A Certain Goat Dies, a Certain President Has a Syndrome

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‘I have seen more demonstrations and strikes in my first two years. I don’t think it can get worse. Such demonstrations are part of strategies by workers to tie the hands of government especially in the election year.’

‘It is said that when you kill a goat and you frighten it with a knife, it doesn’t fear the knife, because it is dead already. I have the DEAD GOAT Syndrome.’

President John Dramani Mahama in an interaction with the Ghanaian community in Botswana had said this in reinforcement that he has endured so many demonstrations and strike actions in his two years in office and that his government will not be coerced into overspending in 2016 by the weight of strikes by workers.

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And that he is as insensitive as a dead goat is – without senses.

He has introduced a new lexicon into the political dictionary; very proverbial, very thoughtful, very funny, but certainly not a good punch line if the government owes you one unfulfilled responsibility or the other! So his defense council and communicators should allow us make a fuss out of this.

Strikes, demonstrations, complaints and the social media noise have toughened him. It’s a good thing and a necessary evil. I particularly dislike it when people take casual statements too seriously.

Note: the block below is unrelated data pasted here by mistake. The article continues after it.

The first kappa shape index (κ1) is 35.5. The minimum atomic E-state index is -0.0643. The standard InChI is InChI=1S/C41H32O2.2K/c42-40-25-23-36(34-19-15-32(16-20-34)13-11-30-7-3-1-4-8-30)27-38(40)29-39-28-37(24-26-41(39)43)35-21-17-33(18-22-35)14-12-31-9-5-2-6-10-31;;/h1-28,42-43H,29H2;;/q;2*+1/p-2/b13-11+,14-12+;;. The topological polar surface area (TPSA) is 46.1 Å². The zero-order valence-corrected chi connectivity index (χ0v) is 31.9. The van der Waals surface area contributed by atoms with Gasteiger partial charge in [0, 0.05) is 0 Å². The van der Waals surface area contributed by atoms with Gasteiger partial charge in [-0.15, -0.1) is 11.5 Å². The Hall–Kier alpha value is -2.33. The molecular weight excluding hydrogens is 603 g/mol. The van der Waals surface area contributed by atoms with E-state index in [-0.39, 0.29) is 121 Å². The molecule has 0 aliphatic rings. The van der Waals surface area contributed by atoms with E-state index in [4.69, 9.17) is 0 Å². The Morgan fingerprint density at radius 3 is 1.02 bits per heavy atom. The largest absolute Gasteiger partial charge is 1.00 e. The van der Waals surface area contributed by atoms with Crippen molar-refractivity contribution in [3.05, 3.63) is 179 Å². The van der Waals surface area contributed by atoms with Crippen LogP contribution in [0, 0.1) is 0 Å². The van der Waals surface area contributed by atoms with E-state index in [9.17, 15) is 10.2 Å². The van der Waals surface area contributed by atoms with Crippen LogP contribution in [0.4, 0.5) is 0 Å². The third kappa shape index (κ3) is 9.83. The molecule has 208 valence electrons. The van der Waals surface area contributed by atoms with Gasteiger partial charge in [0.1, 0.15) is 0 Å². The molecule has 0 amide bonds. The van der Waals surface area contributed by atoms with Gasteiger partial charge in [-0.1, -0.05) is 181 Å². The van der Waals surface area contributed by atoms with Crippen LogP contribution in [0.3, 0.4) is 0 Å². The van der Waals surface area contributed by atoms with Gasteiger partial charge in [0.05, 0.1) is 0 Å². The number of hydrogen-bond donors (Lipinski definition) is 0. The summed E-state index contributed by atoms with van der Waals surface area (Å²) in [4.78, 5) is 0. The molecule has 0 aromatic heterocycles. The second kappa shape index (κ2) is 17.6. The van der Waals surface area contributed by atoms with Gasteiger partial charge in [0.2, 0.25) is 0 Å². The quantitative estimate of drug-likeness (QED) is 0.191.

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Those of you who have sprayed the social media with mirth and controversies must be having no knowledge of Immunology. A fact is that when you are exposed to a new thing like confrontations and oppositions and hostilities, your system first reacts until it naturally adapts, and then slowly recognizes the antigen as normal. Science and immunology say it’s usual to regard trouble as harmless after a long exposure. So Dead Goat Syndrome makes you immune to agitations. This is called desensitization, exactly what the President is undergoing.

Great! That is the kind of leader Africa needs – one who will not yield to blackmails and arm-twisting tactics, legitimately or illegitimately.

He has developed a thick skin. We can without doubt say this syndrome draws such similitude from the case of ‘yentie obiaa’. So basically, what he was saying was that Ghanaians can demonstrate till the cows come home, he doesn’t give a toss either way. The NPP can make the streets their national headquarters and display all the placards, he’s tired of hearing crap!

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We can liken him to a determined wrestler who will not tap out nor wriggle out of an excruciating torture.

The ultimate import of his statement was ensuring ‘fiscal discipline’, a thing much to be desired by the average tax payer.

Fiscal discipline? A very technical economic jargon…

Fiscal discipline, but public workers have outstanding legit claims.  Fiscal discipline, but we are in power crisis. Fiscal discipline, and we spent $5.8 million spent on AFCON 2015 with almost nothing to show off? Fiscal discipline, and your administration has seen indescribably prodigious acts of corruption from government officials? Fiscal discipline, and the Electoral Commission has blown 317 million cedis on the abortive District Assembly elections, and wanting 90 million more to organize it  all again?